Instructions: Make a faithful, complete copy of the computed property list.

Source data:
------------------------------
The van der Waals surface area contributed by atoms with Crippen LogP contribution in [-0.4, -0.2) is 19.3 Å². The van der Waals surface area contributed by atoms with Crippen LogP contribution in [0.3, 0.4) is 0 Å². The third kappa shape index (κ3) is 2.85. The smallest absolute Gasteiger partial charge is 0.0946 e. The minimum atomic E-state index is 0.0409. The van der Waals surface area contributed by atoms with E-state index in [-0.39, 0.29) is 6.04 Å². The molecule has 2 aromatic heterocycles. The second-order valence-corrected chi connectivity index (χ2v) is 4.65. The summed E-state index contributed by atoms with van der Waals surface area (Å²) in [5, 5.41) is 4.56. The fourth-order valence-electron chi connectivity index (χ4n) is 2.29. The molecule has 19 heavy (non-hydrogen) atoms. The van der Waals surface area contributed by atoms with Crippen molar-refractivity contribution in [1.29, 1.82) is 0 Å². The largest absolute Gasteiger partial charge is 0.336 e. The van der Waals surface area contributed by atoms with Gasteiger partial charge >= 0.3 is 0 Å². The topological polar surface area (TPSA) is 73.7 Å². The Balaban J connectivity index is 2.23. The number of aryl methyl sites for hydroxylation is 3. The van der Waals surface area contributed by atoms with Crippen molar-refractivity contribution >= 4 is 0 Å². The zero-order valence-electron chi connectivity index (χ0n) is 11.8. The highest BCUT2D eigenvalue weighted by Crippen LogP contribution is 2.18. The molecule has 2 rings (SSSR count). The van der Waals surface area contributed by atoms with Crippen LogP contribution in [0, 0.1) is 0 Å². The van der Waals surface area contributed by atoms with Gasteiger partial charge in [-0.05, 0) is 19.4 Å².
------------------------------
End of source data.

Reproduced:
The van der Waals surface area contributed by atoms with Crippen LogP contribution in [-0.4, -0.2) is 19.3 Å². The van der Waals surface area contributed by atoms with Crippen LogP contribution in [0.3, 0.4) is 0 Å². The third kappa shape index (κ3) is 2.85. The smallest absolute Gasteiger partial charge is 0.0946 e. The minimum atomic E-state index is 0.0409. The van der Waals surface area contributed by atoms with E-state index in [-0.39, 0.29) is 6.04 Å². The molecule has 2 aromatic heterocycles. The second-order valence-corrected chi connectivity index (χ2v) is 4.65. The summed E-state index contributed by atoms with van der Waals surface area (Å²) in [5, 5.41) is 4.56. The fourth-order valence-electron chi connectivity index (χ4n) is 2.29. The molecule has 19 heavy (non-hydrogen) atoms. The van der Waals surface area contributed by atoms with Crippen molar-refractivity contribution in [1.29, 1.82) is 0 Å². The largest absolute Gasteiger partial charge is 0.336 e. The van der Waals surface area contributed by atoms with Gasteiger partial charge >= 0.3 is 0 Å². The topological polar surface area (TPSA) is 73.7 Å². The Balaban J connectivity index is 2.23. The number of aryl methyl sites for hydroxylation is 3. The van der Waals surface area contributed by atoms with Crippen molar-refractivity contribution >= 4 is 0 Å². The zero-order valence-electron chi connectivity index (χ0n) is 11.8. The highest BCUT2D eigenvalue weighted by Crippen LogP contribution is 2.18. The molecule has 2 rings (SSSR count). The van der Waals surface area contributed by atoms with Crippen LogP contribution in [0, 0.1) is 0 Å². The van der Waals surface area contributed by atoms with Gasteiger partial charge in [-0.05, 0) is 19.4 Å².